This fifth and last Sunday after Easter Day is in our Prayer Book “commonly called Rogation Sunday,” and the next three week-days are called “Rogation Days.” This unusual word “rogation” derives from the Latin verb rogare, which means “to ask.” In today's Gospel, Jesus speaks twice of “asking the Father ... in His name.” This is all about prayer, both of the supplicatory and intercessory types. To explain those tongue-twisting words, supplication is asking for ourselves and our own needs, while intercession is asking for the needs of others.
Rogation-tide (that is today and the next three days) took its origin in a time and place when farmers were putting in their crops about this time of the year. In a more reverent age, this had powerful spiritual meaning, when devout hard-working people acknowledged their dependence on God and begged His merciful blessing on all their endeavors. Rogation-tide was celebrated by outdoor processions around the fields. These eventually came to serve a secondary purpose of walking the property lines once each year to mark off every farmer's real estate.
Today's Gospel begins with what surely sounds like an extravagant promise: “Whatsoever ye shall ask the Father in my name, he will give it you.” (That sounds almost as extravagant as the concluding words, “be of good cheer, I have overcome the world.”) On the face of it, it sounds as if the Saviour promised that we will get whatever we ask for, if we only say “in Jesus' name, Amen” at the end of every prayer.
Practically every prayer in our Prayer Book concludes with the formula “through Jesus Christ our Lord.” In those words we acknowledge that He is our great high priest, our advocate with the Father, who speaks on our behalf and intercedes for us at the Father's heavenly throne. We should not dare to pray at all but for that fact. Without Jesus, we would have no right to pray. Without Jesus, any prayer on our part would be a presumptuous intrusion into God's throne-room.
But there is more to praying or asking “in His name” than merely reciting a well-worn formula at the end of every prayer. Praying in the name of Jesus means praying with His spirit and attitude. Jesus was a Man of constant prayer. His most sublime prayer was uttered in the Garden of Gethsemane, “Father, let this cup pass from me, but nevertheless, not my will but thine be done.”
Praying “in His name” is praying, as He did, in humble submission and total surrender to the Father's Will. Not to manipulate God or to gain our own selfish ends, but to set forth His glory. That is the prayer God will bless and answer in His own time and His own way.
And more on the Gospel:
"But be of good cheer; I have overcome the world." John 16:33b.
Whether we think of these words as something said by a Man about to sweat blood in the Garden of Gethsemane or the pronouncement of One just raised from the dead, they constitute a truly audacious claim.
In John's Gospel, the term "world" is interesting in itself. We are surely familiar with the statement which should never cease to startle us, "So God loved the world." Superficially we might suppose that since God created the world, it was only natural that He should love it. At the outset of his Gospel John tells us "the world was made by him, and the world knew him not. He came unto his own, and his own received him not." It was not just the Jewish people who rejected him; the very creation repelled Him. The cosmos itself was in rebellion against its Creator. That is why a Virgin Birth was necessary. Like a man who is obliged to break into his own home, the Creator must behave as an intruder.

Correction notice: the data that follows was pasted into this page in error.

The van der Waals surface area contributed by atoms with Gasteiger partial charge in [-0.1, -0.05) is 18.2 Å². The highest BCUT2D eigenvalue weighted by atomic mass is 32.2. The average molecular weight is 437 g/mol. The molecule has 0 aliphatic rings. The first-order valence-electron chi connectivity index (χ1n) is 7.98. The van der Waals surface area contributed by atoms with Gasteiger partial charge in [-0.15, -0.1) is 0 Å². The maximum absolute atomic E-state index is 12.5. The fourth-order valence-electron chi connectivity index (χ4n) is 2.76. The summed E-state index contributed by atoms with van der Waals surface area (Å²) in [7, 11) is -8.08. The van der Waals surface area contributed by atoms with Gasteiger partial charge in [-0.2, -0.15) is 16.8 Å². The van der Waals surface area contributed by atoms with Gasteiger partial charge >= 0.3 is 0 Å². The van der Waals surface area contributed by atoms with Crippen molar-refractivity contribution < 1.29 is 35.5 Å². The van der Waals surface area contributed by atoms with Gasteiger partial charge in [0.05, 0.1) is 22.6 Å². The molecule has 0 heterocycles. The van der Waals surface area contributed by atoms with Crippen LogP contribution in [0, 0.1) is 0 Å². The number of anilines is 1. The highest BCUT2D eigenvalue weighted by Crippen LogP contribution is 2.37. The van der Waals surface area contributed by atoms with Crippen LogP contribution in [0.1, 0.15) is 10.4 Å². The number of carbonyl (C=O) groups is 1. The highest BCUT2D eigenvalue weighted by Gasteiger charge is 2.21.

Now the Man (I keep using the uppercase M for a reason) who as Son of Man had no place to lay His head announces a victory. The creation which He made at the beginning out of nothing, the creation which rebelled against its Creator, the creation which rebuffed and murdered its Redeemer, has been subdued, overwhelmed and pacified. Jesus claims a victory over sin, death and hell, over the world, the flesh and the devil.
There is a strange distortion of the Gospel which talks of a great battle at the end of earthly history at a place called Armageddon, a final show-down between the forces of good and the powers of evil. That seems to mean that for the present time, the world is still an evil unredeemed place. It might even mean a terrible uncertainty about the final outcome. Who will win the last battle, Jesus or Satan?
A better reading of the Bible seems to tell us that we live "between the times." We live between the decisive battle in which the outcome has already been determined and the final battle is yet to be waged. Military historians can supply many analogies. Think of that period between the Yorktown surrender of Lord Cornwallis in 1781 and the Peace of Paris in 1783.
In that verb "I have overcome" we hear a wonderful finality, a new and irreversible state of affairs. This sheds a brilliant light on its context, a context which is our world, "In the world ye shall have tribulation, but be of good cheer." This bold announcement of victory concludes a long discourse which began, "Let not your heart be troubled."
As we come to the end of Eastertide, the Gospel tells us that the victory of our Saviour was no temporary or transient episode. His victory was irreversible. That is the kind of victory we are invited to enter and to share.